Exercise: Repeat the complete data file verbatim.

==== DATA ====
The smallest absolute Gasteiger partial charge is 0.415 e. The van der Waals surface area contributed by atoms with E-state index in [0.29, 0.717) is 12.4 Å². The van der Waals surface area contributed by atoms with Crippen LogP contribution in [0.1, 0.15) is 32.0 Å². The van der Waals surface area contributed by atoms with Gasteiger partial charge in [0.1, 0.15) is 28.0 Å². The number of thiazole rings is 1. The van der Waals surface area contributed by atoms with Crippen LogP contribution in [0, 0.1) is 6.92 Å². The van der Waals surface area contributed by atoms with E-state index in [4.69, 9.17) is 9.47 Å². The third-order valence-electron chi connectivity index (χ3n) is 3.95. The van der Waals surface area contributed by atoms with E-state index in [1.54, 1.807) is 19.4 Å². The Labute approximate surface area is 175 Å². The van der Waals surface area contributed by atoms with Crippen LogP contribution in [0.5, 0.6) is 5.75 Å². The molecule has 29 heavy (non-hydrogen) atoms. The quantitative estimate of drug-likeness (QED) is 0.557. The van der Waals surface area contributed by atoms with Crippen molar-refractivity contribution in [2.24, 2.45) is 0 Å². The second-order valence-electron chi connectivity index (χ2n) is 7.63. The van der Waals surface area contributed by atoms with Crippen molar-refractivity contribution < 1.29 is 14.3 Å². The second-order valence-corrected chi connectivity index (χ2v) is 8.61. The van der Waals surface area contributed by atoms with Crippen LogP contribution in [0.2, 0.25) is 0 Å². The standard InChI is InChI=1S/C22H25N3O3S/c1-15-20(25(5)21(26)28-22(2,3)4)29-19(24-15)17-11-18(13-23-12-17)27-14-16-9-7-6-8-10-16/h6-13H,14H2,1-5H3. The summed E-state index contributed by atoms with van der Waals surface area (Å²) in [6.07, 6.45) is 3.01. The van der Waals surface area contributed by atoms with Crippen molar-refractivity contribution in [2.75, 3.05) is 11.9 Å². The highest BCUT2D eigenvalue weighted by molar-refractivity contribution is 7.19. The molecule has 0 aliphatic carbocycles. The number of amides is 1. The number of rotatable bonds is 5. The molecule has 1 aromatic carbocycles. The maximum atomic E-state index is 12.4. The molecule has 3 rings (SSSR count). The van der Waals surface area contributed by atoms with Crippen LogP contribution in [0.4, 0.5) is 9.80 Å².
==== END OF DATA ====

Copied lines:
The smallest absolute Gasteiger partial charge is 0.415 e. The van der Waals surface area contributed by atoms with E-state index in [0.29, 0.717) is 12.4 Å². The van der Waals surface area contributed by atoms with Crippen LogP contribution in [0.1, 0.15) is 32.0 Å². The van der Waals surface area contributed by atoms with Gasteiger partial charge in [0.1, 0.15) is 28.0 Å². The number of thiazole rings is 1. The van der Waals surface area contributed by atoms with Crippen LogP contribution in [0, 0.1) is 6.92 Å². The van der Waals surface area contributed by atoms with E-state index in [4.69, 9.17) is 9.47 Å². The third-order valence-electron chi connectivity index (χ3n) is 3.95. The van der Waals surface area contributed by atoms with E-state index in [1.54, 1.807) is 19.4 Å². The Labute approximate surface area is 175 Å². The van der Waals surface area contributed by atoms with Crippen LogP contribution in [0.5, 0.6) is 5.75 Å². The molecule has 29 heavy (non-hydrogen) atoms. The quantitative estimate of drug-likeness (QED) is 0.557. The van der Waals surface area contributed by atoms with Crippen molar-refractivity contribution in [2.24, 2.45) is 0 Å². The second-order valence-electron chi connectivity index (χ2n) is 7.63. The van der Waals surface area contributed by atoms with Crippen molar-refractivity contribution < 1.29 is 14.3 Å². The second-order valence-corrected chi connectivity index (χ2v) is 8.61. The van der Waals surface area contributed by atoms with Crippen LogP contribution in [0.2, 0.25) is 0 Å². The standard InChI is InChI=1S/C22H25N3O3S/c1-15-20(25(5)21(26)28-22(2,3)4)29-19(24-15)17-11-18(13-23-12-17)27-14-16-9-7-6-8-10-16/h6-13H,14H2,1-5H3. The summed E-state index contributed by atoms with van der Waals surface area (Å²) in [6.07, 6.45) is 3.01. The van der Waals surface area contributed by atoms with Crippen molar-refractivity contribution in [2.75, 3.05) is 11.9 Å². The highest BCUT2D eigenvalue weighted by molar-refractivity contribution is 7.19. The molecule has 0 aliphatic carbocycles. The number of amides is 1. The number of rotatable bonds is 5. The molecule has 1 aromatic carbocycles. The maximum atomic E-state index is 12.4. The molecule has 3 rings (SSSR count). The van der Waals surface area contributed by atoms with Crippen LogP contribution in [0.4, 0.5) is 9.80 Å².